Food labelling modernization - what consumers want

4 minute read
12 March 2014


This article originally appeared in Food in Canada and is republished with the permission of the publisher.

Canada's food laws are undergoing a major overhaul. Through the CFIA's Food Labelling Modernization Initiative, and Health Canada's Regulatory Roadmap for Health Products and Food, the government is tackling an ambitious portfolio of legislative changes, which include modernizing our food labelling regime. One of the biggest challenges with this initiative will be balancing the wants and needs of a diverse Canadian population with the practical realities of what government, industry and science can deliver.

Two recently published reports on consumer perspectives highlight some of the complex issues involved. Advertising Standards Canada's (ASC) 2013 Consumer Perspectives on Advertising provides the results of a survey of over 1,500 Canadians, and the Consumers Council of Canada's (CCC) Food Information, Labelling and Advertising reports the findings of a panel of six Canadian consumer groups.

ASC's report indicates that consumers want to be informed about products, but don't want to be misled by claims that aren't accurate or truthful. CCC's report outlines eight key recommendations to help better serve consumers. These recommendations include mandatory labelling for foods that have been irradiated, produced using nanotechnology or contain genetically modified organisms (GMOs), and disclosure of quantities of highlighted ingredients. The report also outlines that consumers want food labels to help them make informed choices, but that the cost of labelling and advertising must not impose undue financial burden on consumers.

Seems straightforward, but the challenge lies in the fact that collectively what consumers want can be contradictory. For example, based on the ASC survey, 85 per cent of Canadians take issue with advertising text that is too small to read - but who determines what is too small? Studies indicate, for example, that more than half of seniors have difficulty reading labels properly, even when wearing corrective lenses. How can industry add mandatory statements and more health information while also increasing the legibility of text?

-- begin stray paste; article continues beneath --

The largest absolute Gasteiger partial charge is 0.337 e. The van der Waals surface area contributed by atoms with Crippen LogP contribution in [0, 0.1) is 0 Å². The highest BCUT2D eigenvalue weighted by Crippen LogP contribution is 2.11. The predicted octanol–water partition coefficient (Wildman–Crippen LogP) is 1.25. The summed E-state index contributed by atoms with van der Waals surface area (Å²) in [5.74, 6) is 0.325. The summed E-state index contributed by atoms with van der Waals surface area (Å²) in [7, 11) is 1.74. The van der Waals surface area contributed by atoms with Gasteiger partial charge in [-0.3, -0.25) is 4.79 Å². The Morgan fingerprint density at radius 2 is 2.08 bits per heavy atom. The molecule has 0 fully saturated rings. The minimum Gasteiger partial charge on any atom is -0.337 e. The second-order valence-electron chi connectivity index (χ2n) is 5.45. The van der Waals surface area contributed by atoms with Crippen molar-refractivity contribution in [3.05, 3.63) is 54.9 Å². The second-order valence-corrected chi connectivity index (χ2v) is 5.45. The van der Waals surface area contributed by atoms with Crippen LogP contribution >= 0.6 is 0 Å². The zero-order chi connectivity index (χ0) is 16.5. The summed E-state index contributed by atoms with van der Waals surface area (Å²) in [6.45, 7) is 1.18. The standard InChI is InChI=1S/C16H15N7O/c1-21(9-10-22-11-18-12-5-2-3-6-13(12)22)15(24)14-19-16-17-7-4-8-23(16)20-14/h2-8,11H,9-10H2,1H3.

More information can also be confusing. Since the introduction of mandatory labelling for allergens, it is common to see "may contain" statements indicating that an allergen may be present in a food. Some consumers find this confusing, but with modern scientific testing techniques that can find allergens at increasingly minute amounts, industry is put in a difficult position, as a failure to indicate the potential presence of an allergen can lead to a costly recall if one is found. Labelling for allergens is mandatory due to the premise that undeclared allergens pose a health risk. However, where a safety or public health concern has not been identified, the need for mandatory labelling should be given careful consideration. Is it really helpful to consumers to see products labelled "May contain GMOs" where it is just too costly or logistically difficult for manufacturers to confirm that all ingredients are not GMO? Even truthful information has limited utility without context.

It is also important to remember the economic impact of introducing labelling requirements, as the increased costs of compliance will be passed on to the consumer. While some consumers are willing and able to pay a premium to more easily compare products or know that the foods they consume are non-GMO, mandatory labelling schemes force all Canadians to absorb the additional costs.

Looking at the success of the organic certification regime, perhaps what consumers really need are more voluntary labelling standards, especially where the information is not crucial in the evaluation process for a majority of Canadians and does not aid in assessing the safe consumption of the food. Canadians could also benefit from education to help inform their decision making and build confidence in our food regulatory system. Given that the government has made a clear commitment to modernizing Canada's food labelling laws, it is important for industry to work closely with regulators to ensure that focus is put on areas and initiatives that will bring meaningful change for consumers as a whole.

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